Definition of argy-bargy in English:



  • Noisy quarreling or wrangling.

    • ‘It looked, without prejudice, a moment of unstructured argy-bargy.’
    • ‘Yesterday, Sal had a wobbly moment at school that Flynn hadn't previously been aware of; he soon realises that it came straight after their bit of argy-bargy in the diner.’
    • ‘Legal argy-bargy between the different memory companies is also likely to have a serious effect on the entire PC industry, and eventually on consumers too.’
    • ‘There has been a bit of argy-bargy in the House this afternoon, but I am absolutely serious when I say that this is an issue that is critical to New Zealand's future.’
    • ‘Senegal win a corner on the left, but there's a bit of argy-bargy in the box.’
    • ‘The Portuguese striker, of course, was central to another bout of argy-bargy.’
    • ‘The argy-bargy overshadowed a fascinating and fluctuating game.’
    • ‘There was a bit of argy-bargy in the scrum, but nothing worth reading too much into.’
    • ‘But each issue should be taken on its merits… The search for a federal system that is supple enough to serve our economic and social needs today and into the future is far too important to be sacrificed to political argy-bargy.’
    • ‘It was a good race, there was no argy-bargy going on.’
    • ‘There's nothing like getting involved in a bit of argy-bargy to take your mind off the fact that you haven't moved in 20 minutes.’
    • ‘The venue for all this intellectual argy-bargy was the rectory of Sacred Heart Church in Hubbard Woods, where my Uncle Reynold was pastor.’
    • ‘Strangely enough after a bit of argy-bargy the play was transformed and both sides improved as did the quality of the game.’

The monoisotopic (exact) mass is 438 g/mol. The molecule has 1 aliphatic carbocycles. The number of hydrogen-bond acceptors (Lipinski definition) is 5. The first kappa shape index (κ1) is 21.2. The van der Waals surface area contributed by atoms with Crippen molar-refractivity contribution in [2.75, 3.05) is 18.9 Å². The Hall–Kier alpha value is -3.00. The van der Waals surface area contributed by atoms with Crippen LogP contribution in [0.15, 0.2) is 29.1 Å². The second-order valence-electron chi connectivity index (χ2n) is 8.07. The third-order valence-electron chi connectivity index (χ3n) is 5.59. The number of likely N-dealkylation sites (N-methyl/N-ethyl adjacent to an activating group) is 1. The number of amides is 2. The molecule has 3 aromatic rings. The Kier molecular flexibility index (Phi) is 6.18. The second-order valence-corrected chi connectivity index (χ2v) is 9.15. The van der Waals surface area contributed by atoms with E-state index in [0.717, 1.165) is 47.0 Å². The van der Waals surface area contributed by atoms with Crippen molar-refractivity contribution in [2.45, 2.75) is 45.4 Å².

• ‘There is often both argy-bargy and trickiness in discussions, and truth, justice and common sense are often casualties.’
    • ‘There's a great bit of cultural/political argy-bargy going on in the current issue of JMI, the music magazine that makes a habit of stirring things up in the worlds of traditional and classical music.’
    • ‘They all waited, and then there was a bit of an argy-bargy.’
    • ‘It was a lot of fun - it is said that good wine makes for great conversation, and I am pleased to say that there was no major political argy-bargy going on.’
    • ‘He has been a good chairman and put up with a lot of argy-bargy.’
    • ‘No raised voices, no argy-bargy, just Alfred and three or four chefs calmly taking care of the orders as they come in.’
    • ‘Why we're still having this argy-bargy is that the two main parties are anxious to put off what they believe will be this election's make-or-break issue for them.’
    disturbance, racket, uproar, tumult, ruckus, clamour, brouhaha, furore, hue and cry, palaver, fuss, stir, to-do, storm, maelstrom, melee
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Late 19th century (originally Scots): rhyming jingle based on argue.